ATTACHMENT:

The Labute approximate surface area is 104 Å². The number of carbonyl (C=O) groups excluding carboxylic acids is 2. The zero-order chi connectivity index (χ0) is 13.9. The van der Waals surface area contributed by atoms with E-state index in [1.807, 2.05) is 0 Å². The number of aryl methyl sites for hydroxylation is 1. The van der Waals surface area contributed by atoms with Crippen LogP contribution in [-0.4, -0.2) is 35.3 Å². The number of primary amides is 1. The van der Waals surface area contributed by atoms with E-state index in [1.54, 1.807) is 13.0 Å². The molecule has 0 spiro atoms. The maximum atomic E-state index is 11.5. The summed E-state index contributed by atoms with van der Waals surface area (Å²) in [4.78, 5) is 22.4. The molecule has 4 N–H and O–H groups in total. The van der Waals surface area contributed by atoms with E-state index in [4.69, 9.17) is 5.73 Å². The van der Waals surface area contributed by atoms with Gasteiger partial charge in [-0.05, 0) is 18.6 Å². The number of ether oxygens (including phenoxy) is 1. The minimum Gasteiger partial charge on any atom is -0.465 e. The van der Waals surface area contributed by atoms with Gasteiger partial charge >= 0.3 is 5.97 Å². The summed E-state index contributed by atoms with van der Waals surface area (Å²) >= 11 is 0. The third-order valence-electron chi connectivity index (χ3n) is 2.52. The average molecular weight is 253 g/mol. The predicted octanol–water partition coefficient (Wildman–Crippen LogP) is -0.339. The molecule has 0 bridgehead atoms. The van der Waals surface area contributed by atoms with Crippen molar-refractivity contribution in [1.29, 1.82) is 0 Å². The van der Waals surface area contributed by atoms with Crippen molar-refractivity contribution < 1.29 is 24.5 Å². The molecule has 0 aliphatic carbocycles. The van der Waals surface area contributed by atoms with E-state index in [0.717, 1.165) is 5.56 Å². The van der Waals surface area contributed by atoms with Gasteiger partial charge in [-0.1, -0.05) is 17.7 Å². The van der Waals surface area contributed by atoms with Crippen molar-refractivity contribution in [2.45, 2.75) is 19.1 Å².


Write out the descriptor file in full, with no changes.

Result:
The Labute approximate surface area is 104 Å². The number of carbonyl (C=O) groups excluding carboxylic acids is 2. The zero-order chi connectivity index (χ0) is 13.9. The van der Waals surface area contributed by atoms with E-state index in [1.807, 2.05) is 0 Å². The number of aryl methyl sites for hydroxylation is 1. The van der Waals surface area contributed by atoms with Crippen LogP contribution in [-0.4, -0.2) is 35.3 Å². The number of primary amides is 1. The van der Waals surface area contributed by atoms with E-state index in [1.54, 1.807) is 13.0 Å². The molecule has 0 spiro atoms. The maximum atomic E-state index is 11.5. The summed E-state index contributed by atoms with van der Waals surface area (Å²) in [4.78, 5) is 22.4. The molecule has 4 N–H and O–H groups in total. The van der Waals surface area contributed by atoms with E-state index in [4.69, 9.17) is 5.73 Å². The van der Waals surface area contributed by atoms with Gasteiger partial charge in [-0.05, 0) is 18.6 Å². The number of ether oxygens (including phenoxy) is 1. The minimum Gasteiger partial charge on any atom is -0.465 e. The van der Waals surface area contributed by atoms with Gasteiger partial charge >= 0.3 is 5.97 Å². The summed E-state index contributed by atoms with van der Waals surface area (Å²) >= 11 is 0. The third-order valence-electron chi connectivity index (χ3n) is 2.52. The average molecular weight is 253 g/mol. The predicted octanol–water partition coefficient (Wildman–Crippen LogP) is -0.339. The molecule has 0 bridgehead atoms. The van der Waals surface area contributed by atoms with Crippen molar-refractivity contribution in [1.29, 1.82) is 0 Å². The van der Waals surface area contributed by atoms with Crippen molar-refractivity contribution < 1.29 is 24.5 Å². The molecule has 0 aliphatic carbocycles. The van der Waals surface area contributed by atoms with E-state index in [0.717, 1.165) is 5.56 Å². The van der Waals surface area contributed by atoms with Gasteiger partial charge in [-0.1, -0.05) is 17.7 Å². The van der Waals surface area contributed by atoms with Crippen molar-refractivity contribution in [2.45, 2.75) is 19.1 Å².